PipeChat Digest #4922 - Tuesday, November 23, 2004 music for Epiphany by "Liquescent" <email@example.com> Re: Elgar by "Eric James McKirdy" <firstname.lastname@example.org> Two-Organ Concert in Allentown PA (X-posted) by "Stephen Williams" <email@example.com> [LONG] David Briggs and some Presbyterians in Birmingham, part 2 of 2 by "Glenda" <firstname.lastname@example.org> Re: Helmsley by "Shirley" <email@example.com> Re: Helmsley by <BlueeyedBear@aol.com> Re: [LONG] David Briggs and some Presbyterians in Birmingham, part 2 of 2 by "Colin Mitchell" <firstname.lastname@example.org> Re: Helmsley by "Robert Lind" <email@example.com> RE: Helmsley by "Glenda" <firstname.lastname@example.org> Colin & Composers by "First Christian Church of Casey, IL" <email@example.com> Re: Colin & Composers by <Gfc234@aol.com> RE: Colin & Composers by "TheShieling" <TheShieling@xtra.co.nz> Candles by "bgsx" <firstname.lastname@example.org> Re: Colin & Composers by "Colin Mitchell" <email@example.com> Howells, memory, WAS ...some Presbyterians in Birmingham, part 2 of 2 by "T.Desiree' Hines" <firstname.lastname@example.org> Re: Howells, memory, WAS ...OOPS! by "T.Desiree' Hines" <email@example.com> Re: Helmsley by "Beau Surratt" <Beau.Surratt@theatreorgans.com> Re: Helmsley by <SWF12262@aol.com>
(back) Subject: music for Epiphany From: "Liquescent" <firstname.lastname@example.org> Date: Tue, 23 Nov 2004 16:16:03 -0800 HYMNS, ANTHEMS, RESPONSORIES, ETC. We Have Seen His Star In The East - C. Grassi - SAB All They From Saba Shall Come - C. Grassi - SAB The Kings of Tharsis - C. Grass - SAB N.B. - These are anthems, NOT the complete texts of the Propers Hymn - The Son of God To Jordan Came - Parry - unison (set to Jerusalem with the full accompaniment, not the watered-down one from the Episcopal Hymnal 1982) Hymn - O Christ, Thou Wast For Us Baptized - David McK. Williams - unison (set to "Georgetown") Hymn - Why, Cruel Herod, Shouldst Thou Fear - the chant + Victoria's SATB fauxbourdons PROPERS FOR THE EUCHARIST Feast of the Epiphany 3-Part Gospel for the Epiphany for three deacons, or soloists and ad lib percussions, handbells and choir Epiphany 1 - In Excelso Throno Epiphany 1 - Feast of the Holy Family Epiphany 2 Epiphany 3 FEAST OF THE PURIFICATION Antiphon - Thou Shalt Purge Me (Asperges) - SATB fauxbourdon Antiphon - To Be A Light To Lighten The Gentiles - the chant + SATB fauxbourdons for Nunc dimittis Responsory - O Lord, Arise, Help Us - SATB fauxbourdon Responsory - Make Ready Thy Bridal Chamber, O Sion - SATB fauxbourdon Responsory - It Was Revealed Unto Simeon By The Holy Ghost - SATB fauxbourdon Responsory - They Offered For Him Unto the Lord PROPERS FOR THE EUCHARIST - Introit, Gradual, Alleluia, Offertory, Communion + Psalm 111 - no Rossini for this one (grin) Final Antiphon BVM - Hail, Queen of Heaven, Enthroned - SAB - C. Rossini I ask a donation of US $1 per page for the masters of the things you actually USE; make all the copies you like; download them and LOOK at them for free. They're available as PDFs, Sibelius 1.4 files, or Scorch HTML files (Scorch is a free download from Sibelius' website, and allows you to play and transpose the pieces, but not edit them). PLEASE SPECIFY WHICH YOU'D LIKE. DONATION INFO: Checks or money orders by snail mail: Raymond H. Clark 3344 32nd St. San Diego CA 92104-4738 Checks or credit cards via PayPal: email@example.com (NOTE: different from MY e-mail address. It's the family account) Sorry, I can only accept donations from outside the US via PayPal; otherwise the bank charges US $35 to process checks. Lenten music next .... Cheers, Bud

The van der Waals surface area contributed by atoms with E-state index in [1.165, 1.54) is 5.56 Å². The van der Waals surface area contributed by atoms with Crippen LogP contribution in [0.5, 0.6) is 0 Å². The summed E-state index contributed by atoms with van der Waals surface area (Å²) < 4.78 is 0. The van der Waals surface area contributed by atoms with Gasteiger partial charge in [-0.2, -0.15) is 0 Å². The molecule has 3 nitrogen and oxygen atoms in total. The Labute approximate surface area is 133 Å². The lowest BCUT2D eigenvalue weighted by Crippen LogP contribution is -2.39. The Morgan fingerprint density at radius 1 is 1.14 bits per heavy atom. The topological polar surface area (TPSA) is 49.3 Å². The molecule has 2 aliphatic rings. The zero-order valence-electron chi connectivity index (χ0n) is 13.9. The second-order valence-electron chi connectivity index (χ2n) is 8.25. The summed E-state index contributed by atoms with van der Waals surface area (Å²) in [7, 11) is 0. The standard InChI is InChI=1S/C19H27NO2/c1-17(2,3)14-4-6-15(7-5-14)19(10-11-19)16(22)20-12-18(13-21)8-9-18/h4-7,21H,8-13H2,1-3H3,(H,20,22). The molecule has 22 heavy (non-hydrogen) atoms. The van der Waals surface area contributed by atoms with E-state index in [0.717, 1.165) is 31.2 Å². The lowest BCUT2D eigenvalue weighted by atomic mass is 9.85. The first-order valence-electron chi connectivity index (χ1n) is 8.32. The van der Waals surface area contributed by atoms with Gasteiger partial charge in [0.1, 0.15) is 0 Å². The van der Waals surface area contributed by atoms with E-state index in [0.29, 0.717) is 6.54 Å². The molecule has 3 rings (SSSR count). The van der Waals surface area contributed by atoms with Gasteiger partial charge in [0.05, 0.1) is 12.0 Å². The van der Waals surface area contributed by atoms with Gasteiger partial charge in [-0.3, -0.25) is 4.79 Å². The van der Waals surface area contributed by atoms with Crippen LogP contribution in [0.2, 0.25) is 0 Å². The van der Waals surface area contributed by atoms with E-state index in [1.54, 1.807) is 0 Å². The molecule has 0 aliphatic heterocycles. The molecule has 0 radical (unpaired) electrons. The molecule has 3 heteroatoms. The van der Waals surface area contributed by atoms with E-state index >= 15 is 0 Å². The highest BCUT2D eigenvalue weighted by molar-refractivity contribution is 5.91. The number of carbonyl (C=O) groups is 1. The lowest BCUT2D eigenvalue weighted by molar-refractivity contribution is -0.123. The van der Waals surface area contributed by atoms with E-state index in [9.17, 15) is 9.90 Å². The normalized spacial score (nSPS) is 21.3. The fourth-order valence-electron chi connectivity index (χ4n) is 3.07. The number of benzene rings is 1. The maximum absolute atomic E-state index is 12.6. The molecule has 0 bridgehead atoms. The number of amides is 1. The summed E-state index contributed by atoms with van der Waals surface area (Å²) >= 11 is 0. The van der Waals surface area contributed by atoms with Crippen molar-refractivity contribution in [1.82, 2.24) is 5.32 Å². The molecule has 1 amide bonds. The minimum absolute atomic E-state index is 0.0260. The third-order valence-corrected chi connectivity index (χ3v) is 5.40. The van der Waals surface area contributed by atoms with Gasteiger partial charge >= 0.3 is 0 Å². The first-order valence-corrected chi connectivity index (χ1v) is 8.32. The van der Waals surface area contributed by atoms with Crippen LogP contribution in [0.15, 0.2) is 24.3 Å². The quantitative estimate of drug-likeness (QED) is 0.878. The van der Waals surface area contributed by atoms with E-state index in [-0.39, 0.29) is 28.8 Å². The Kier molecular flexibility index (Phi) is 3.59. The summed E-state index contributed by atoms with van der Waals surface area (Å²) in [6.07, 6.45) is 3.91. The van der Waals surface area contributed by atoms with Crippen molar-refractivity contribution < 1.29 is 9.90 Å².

(back) Subject: Re: Elgar From: "Eric James McKirdy" <firstname.lastname@example.org> Date: Tue, 23 Nov 2004 16:30:49 -0800 Alan, believe me, among such an esteemed group as PipeChat (and I mean that!), I am pleased just to finally have something intelligent to contribute! Eric -- I figure one intelligent contribution per year is just about my speed ------------------- > On 11/23/04 12:06 AM, "Eric McKirdy" <email@example.com> wrote: >=20 > > Despite a veritable list of compositions for just about every combination of > > instruments you might imagine, Elgar only wrote two intended for unaccompanied > > organ =8B eleven vesper voluntaries and a sonata. At age 14, he was appointed to > > be the assistant organist at some Jesuit church where his father was the > > organist, and most of his musical training was self-inflicted. >=20 > Without THIS LIST, and people like Eric McKirdy, where/how would one LEARN > things like this? For better or worse, even his syntax follows the Brit > models. =20 >=20 > Thank you! >=20 > Alan=20 >=20 Re
(back) Subject: Two-Organ Concert in Allentown PA (X-posted) From: "Stephen Williams" <firstname.lastname@example.org> Date: Tue, 23 Nov 2004 19:50:33 -0500 On Friday, November 26 (the day after Thanksgiving), 7:30 p.m., Richard = van Auken and Stephen Williams will perform a holiday concert for two organs = at St. John's Lutheran Church in downtown Allentown, Pennsylvania. The = program was offered last year around this time, but the event was victim of a blizzard that began two hours prior and basically whited it out, as it = were. The decision was made to repeat the program this year, so here we go. Voluntary and Air / Purcell Christmas Fantasy / Callahan The Nutcracker Suite / Tchaikovsky Dialogue Monastique / Purvis Christmas Suite for Two Organs / Brian Henklemann (composed for the = occasion last year) Ave Maria / Schubert Christmas Medley / Nielson and Young Concerto Gregoriano (complete) / Yon The organs are the IV/87 1993 Reuter in St. John's, and a III/100+ instrument built by Walker Technical Company with a console by William Zeiler. The collective sound is not so overwhelming as you might imagine, but is rather warm and full, helped lots by the fairly gracious room. = It'll all be great fun, I'm sure. If you're in the area, and are interested, = drop on by. Stephen Williams